How did ozone bring her diabetes under control? Diabetics always run the risk of complications, such as loss of vision, heart disease, nerve dysfunction, and gangrenous limbs. Diabetics usually have considerable circulation problems such that the actual blood flow to their tissues is diminished, explains Dr. Shallenberger. Patients often have difficulty digesting fats (such as cholesterol and triglycerides) and their arteries tend to thicken and harden.

"This is compounded by the fact that what little blood reaches their tissues is less effective than it should be and is unable to deliver oxygen to those tissues," says Dr. Shallenberger. "The tissues become oxygen depleted, which explains why diabetics have problems with gangrene and why they're unable to resist infections."

A prime reason the red blood cells in the diabetic's blood are unable to release their oxygen is that a key molecule called 2,3-diphosphoglycerate, or 2,3-dpg for short, is in reduced supply. Under normal conditions, 2,3-dpg stimulates red blood cells which carry oxygen to deliver it to the tissues; but if there isn't enough of this molecule in the system, the red blood cells can't deliver the oxygen.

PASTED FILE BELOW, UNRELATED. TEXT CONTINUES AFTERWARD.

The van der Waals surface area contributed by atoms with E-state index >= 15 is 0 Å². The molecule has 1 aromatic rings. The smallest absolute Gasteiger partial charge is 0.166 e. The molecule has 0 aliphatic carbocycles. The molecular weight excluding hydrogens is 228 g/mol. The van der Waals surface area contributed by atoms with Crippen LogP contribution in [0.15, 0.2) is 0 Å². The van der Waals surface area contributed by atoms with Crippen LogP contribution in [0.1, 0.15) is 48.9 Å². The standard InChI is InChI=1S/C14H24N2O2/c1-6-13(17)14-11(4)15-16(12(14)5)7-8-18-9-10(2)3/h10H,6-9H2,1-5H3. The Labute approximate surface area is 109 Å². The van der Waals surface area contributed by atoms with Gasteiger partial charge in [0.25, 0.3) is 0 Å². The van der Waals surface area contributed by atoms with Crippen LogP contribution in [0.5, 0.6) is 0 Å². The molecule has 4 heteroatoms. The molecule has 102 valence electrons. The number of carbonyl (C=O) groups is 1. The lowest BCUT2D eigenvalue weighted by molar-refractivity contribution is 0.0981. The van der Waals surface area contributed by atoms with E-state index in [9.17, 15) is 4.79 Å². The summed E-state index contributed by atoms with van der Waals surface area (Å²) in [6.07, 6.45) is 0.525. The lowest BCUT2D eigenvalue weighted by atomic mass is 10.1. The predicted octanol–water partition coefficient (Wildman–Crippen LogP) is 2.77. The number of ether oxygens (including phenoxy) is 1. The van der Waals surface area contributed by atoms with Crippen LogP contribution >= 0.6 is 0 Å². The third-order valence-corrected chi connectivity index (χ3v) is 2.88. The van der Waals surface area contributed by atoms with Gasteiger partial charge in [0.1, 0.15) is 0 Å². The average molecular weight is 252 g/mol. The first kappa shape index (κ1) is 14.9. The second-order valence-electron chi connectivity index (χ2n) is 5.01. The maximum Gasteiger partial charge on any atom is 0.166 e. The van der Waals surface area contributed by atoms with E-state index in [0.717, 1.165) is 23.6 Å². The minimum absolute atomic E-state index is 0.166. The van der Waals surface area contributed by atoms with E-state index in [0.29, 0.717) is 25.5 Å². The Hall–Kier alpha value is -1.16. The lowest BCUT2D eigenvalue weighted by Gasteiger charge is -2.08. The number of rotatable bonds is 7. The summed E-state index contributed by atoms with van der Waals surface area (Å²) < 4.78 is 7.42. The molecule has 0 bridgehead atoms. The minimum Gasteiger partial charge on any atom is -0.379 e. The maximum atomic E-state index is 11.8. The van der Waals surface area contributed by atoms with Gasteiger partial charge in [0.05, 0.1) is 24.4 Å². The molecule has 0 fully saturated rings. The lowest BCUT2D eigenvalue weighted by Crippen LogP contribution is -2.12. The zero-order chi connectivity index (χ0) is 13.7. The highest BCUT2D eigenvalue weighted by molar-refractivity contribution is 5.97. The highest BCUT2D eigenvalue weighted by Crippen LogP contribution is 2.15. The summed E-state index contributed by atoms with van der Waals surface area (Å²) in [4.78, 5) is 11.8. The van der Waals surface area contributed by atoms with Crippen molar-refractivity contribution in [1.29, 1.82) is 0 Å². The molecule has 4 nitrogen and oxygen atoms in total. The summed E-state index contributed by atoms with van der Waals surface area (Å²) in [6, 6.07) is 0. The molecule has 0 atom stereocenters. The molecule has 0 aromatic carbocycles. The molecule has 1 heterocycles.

When you introduce ozone--that is, more oxygen-into the blood, more 2,3-dpg is produced and the oxygen-delivery system and the efficiency of blood circulation start to improve. The ozone also appears to enhance the activity of cellular metabolism, the continual conversion of food into energy. Dr. Shallenberger likens the metabolism-heightening effect of ozone to a similar benefit to diabetics obtained through vigorous exercise. It oxygenates the tissues and gets all the body processes running better, he says.

Levels of ATP, an important molecule which stores energy in the cells, are also enhanced through ozonation. Among other functions, ATP helps each cell maintain the integrity of its membrane, thereby enabling it to regulate the passage of materials into and out of the cell, says Dr. Shallenberger. If the cell membrane collapses, the cell dies; if a lot of cells die you start getting tissue death, and gangrene becomes a possibility.